The present review is aimed to compare two AV receivers - Yamaha RX-V677 vs Onkyo TX-SR353 that are meant to satisfy the needs of cinema and music lovers.
A significant difference between the receivers in the number of channels, Yamaha RX-V677 has 7.2 versus 5.1 for Onkyo TX-SR353. Regarding power, then RX-V677 has such a W/Ohm ratio - 90/8, 150/4 when TX-SR353 has a power of 140/6. The THD is 0.09% for the RX-V677 but 0.08% for the TX-SR353.
Characteristics of digital to analog converter (DAC) are different, Burr-Brown 192 KHz/24-bit for RX-V677 and 192 KHz/24-bit for the TX-SR353. Only the RX-V677 supports Bi-amping feature. The Yamaha RX-V677 can transmit an audio signal directly to the amplifier and bypasses any DSP processing.
Only the Yamaha RX-V677 can connect to the Internet via WI-FI. Rivals from our review have Bluetooth support. Only the RX-V677 supports Spotify.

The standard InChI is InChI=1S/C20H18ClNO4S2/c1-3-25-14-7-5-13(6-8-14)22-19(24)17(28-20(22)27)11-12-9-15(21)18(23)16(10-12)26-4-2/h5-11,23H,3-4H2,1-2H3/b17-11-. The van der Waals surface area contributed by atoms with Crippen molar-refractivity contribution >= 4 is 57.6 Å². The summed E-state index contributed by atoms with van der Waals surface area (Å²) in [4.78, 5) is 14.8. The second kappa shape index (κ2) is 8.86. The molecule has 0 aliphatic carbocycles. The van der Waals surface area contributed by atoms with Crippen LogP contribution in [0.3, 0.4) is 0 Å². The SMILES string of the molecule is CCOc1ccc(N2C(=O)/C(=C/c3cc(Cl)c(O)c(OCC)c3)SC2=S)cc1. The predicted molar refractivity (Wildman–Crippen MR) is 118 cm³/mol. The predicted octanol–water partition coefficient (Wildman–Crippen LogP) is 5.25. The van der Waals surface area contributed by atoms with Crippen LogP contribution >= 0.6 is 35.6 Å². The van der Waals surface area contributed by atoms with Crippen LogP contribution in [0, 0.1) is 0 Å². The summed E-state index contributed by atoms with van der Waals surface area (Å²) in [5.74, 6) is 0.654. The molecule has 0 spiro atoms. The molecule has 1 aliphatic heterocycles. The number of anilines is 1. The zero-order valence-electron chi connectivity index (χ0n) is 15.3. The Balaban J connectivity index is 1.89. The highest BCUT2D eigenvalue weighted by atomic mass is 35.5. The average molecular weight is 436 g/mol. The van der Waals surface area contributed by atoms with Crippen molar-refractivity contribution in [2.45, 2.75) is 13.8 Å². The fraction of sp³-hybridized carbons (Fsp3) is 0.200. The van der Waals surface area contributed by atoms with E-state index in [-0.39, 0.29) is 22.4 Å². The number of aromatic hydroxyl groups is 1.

HDR is not available on each model. HDMI signal transmission in standby mode is implemented in each of the devices. The RX-V677 can scale the input HDMI signal, unlike the TX-SR353. The HDR standard - Dolby Vision is not supported by these receivers.
The Yamaha RX-V677 has 6/1 HDMI inputs/outputs versus 4/1 HDMI connectors of the Onkyo TX-SR353. The HDMI Audio Return Channel (ARC) feature supports both devices. Unfortunately, HDMI eARC is not available on monitored devices. The Consumer Electronics Control (CEC) feature is present in most modern AV receivers and the models in our comparison are no exception. Both models support the standard HDCP 2.2. Receivers do not have a built-in phono stage for connecting a vinyl player. A voice control is not available. An ECO mode is only available for the RX-V677. The setup assistant will help you configure Yamaha RX-V677.
None of the rivals equipped with Dolby Atmos multichannel audio decoder. The receivers do not support the surround sound technology DTS:X.